Dollar Shave Club, the monthly razor delivery service that became an instant sensation in 2012 from a viral YouTube video, has since taken to new products to evolve its “BS-free” brand that CEO Michael Dubin sees as “helping guys live better lives.” The latest venture: a new men’s lifestyle site and expanded print product for subscribers.

Dollar Shave Club, which is based in Venice, California, is expanding its editorial content and hiring writers, Dubin said. “We totally see a huge opportunity to serve our customers both in print and online,” he said. Dubin declined to elaborate, but a LinkedIn job listing for an editorial intern position describes a “new men’s lifestyle site.” The coverage could include health and happiness, personal finance, sex and dating, the listing reads. Another job listing for vice president of content says the editorial mission statement will only be shared with “serious candidates.”

With $35,000 in his pocket, Dubin launched Dollar Shave Club on a simple mission – to sell and deliver razors at an affordable price. Since attracting 12,000 subscribers in the 48 hours after the 2012 YouTube debut, the company has grown to 1.5 million active subscribers and projects $140 million in revenue for 2015. It survived a hipster beard-pocalypse and now sells shaving cream, aftershave, wipes and recently launched a haircare line called Boogie’s.

By adding more editorial content, Dollar Shave Club aims to grow traffic to its site and on social media, providing more shareable posts on its Facebook page and Twitter and directing more casual consumers to the company’s site. “Content is king. I think it’s the direction a lot of retailers are going in,” said Marlene Morris Towns, a marketing professor at Georgetown University. “It gets people to pay attention to the lifestyle that surrounds your product.”

Selling these monthly subscriptions and other products has been driven by clever marketing, primarily through social media channels but also on television. Carlos Sanchez, 22, of New York, said he discovered Dollar Shave Club after seeing one of his friends "like" the company’s Facebook page, which now has more than 1.6 million likes. Sanchez said he was sold by the catchy ad.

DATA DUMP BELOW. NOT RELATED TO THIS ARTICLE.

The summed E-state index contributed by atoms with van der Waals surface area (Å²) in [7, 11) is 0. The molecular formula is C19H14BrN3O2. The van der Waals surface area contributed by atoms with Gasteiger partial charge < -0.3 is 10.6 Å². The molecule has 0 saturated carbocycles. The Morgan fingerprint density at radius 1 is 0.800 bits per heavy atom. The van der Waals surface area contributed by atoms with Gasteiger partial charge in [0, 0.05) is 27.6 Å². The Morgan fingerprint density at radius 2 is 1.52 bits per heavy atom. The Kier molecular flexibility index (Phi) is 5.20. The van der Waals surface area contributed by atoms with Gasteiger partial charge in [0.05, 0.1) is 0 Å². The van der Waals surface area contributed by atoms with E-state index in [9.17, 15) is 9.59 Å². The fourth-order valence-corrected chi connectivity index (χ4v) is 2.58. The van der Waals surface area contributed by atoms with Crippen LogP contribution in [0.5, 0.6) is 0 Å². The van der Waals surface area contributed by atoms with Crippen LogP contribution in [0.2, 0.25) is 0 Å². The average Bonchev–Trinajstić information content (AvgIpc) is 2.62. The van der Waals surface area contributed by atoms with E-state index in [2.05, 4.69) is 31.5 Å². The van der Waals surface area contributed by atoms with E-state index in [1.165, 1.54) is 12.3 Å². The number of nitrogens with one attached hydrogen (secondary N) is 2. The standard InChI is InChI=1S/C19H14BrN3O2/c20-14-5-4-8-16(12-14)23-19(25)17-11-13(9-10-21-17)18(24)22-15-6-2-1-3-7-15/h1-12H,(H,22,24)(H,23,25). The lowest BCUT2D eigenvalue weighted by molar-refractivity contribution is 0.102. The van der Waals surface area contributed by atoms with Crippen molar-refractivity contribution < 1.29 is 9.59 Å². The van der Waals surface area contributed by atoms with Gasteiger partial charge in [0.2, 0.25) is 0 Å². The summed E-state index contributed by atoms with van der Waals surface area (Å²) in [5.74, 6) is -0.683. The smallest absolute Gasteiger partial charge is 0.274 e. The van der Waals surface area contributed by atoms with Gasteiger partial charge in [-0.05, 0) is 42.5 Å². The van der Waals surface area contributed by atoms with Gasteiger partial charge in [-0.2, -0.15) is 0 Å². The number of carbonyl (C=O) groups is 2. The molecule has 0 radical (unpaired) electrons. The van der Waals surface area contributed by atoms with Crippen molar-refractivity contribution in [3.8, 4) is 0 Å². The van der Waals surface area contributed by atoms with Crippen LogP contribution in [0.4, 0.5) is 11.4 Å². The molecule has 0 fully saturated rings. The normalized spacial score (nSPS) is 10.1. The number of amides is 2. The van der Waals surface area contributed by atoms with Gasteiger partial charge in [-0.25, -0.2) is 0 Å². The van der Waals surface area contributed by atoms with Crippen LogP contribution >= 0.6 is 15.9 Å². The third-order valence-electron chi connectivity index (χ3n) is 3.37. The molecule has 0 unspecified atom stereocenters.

Creating a larger magazine is a move the company’s competitors have taken. New York-based Harry’s started its razor delivery service in March 2013 and an online magazine that September. The oldest men’s retailer, Brooks Brothers, launched its online magazine, 1818, in September 2013, as well.

Currently, Dollar Shave Club sends a small print magazine, The Bathroom Minutes, in its monthly package to subscribers. The insert is filled with fun facts, member or employee spotlights and other lifestyle stories. Dubin has previously cited The Bathroom Minutes as an important part of creating a community of customers. Dollar Shave Club also has a daily blog, where the company answers customer questions on health and hygiene and also publishes content from The Bathroom Minutes.

Why wait on creating a larger content-driven site? Georgetown’s Towns suggested that the pause allowed the company to grow a substantial customer base and social media following. And now, Dollar Shave Club has more product to offer.

“They’ve done a great job easing into the social sphere,” Towns said. “It makes sense at this point that they can go more lifestyle and appeal to a broader range of consumers.”

Understanding and providing a community around men’s lifestyle is a topic that Dubin has been promoting since his company’s launch. Dubin said he has witnessed the trend of men being more comfortable discussing style and grooming products.

"Five years ago, people were throwing around the term metrosexual. It had somewhat of a feminine notion," Dubin said. "Now we have all men asking for style tips." This shift has supported his company's entry into other product markets. The recent popularity of beards -- which Dubin acknowledged was present around his headquarters in Venice and in the New York City borough of Brooklyn -- did not do much to affect his razor business either, he said.

"We think the beard trend is coming to an end," Dubin said.

Dubin said he sees the company's potential customers as the world. “Our guy is no different than men at large. I wouldn’t describe [our customer] any differently than the larger population of men.”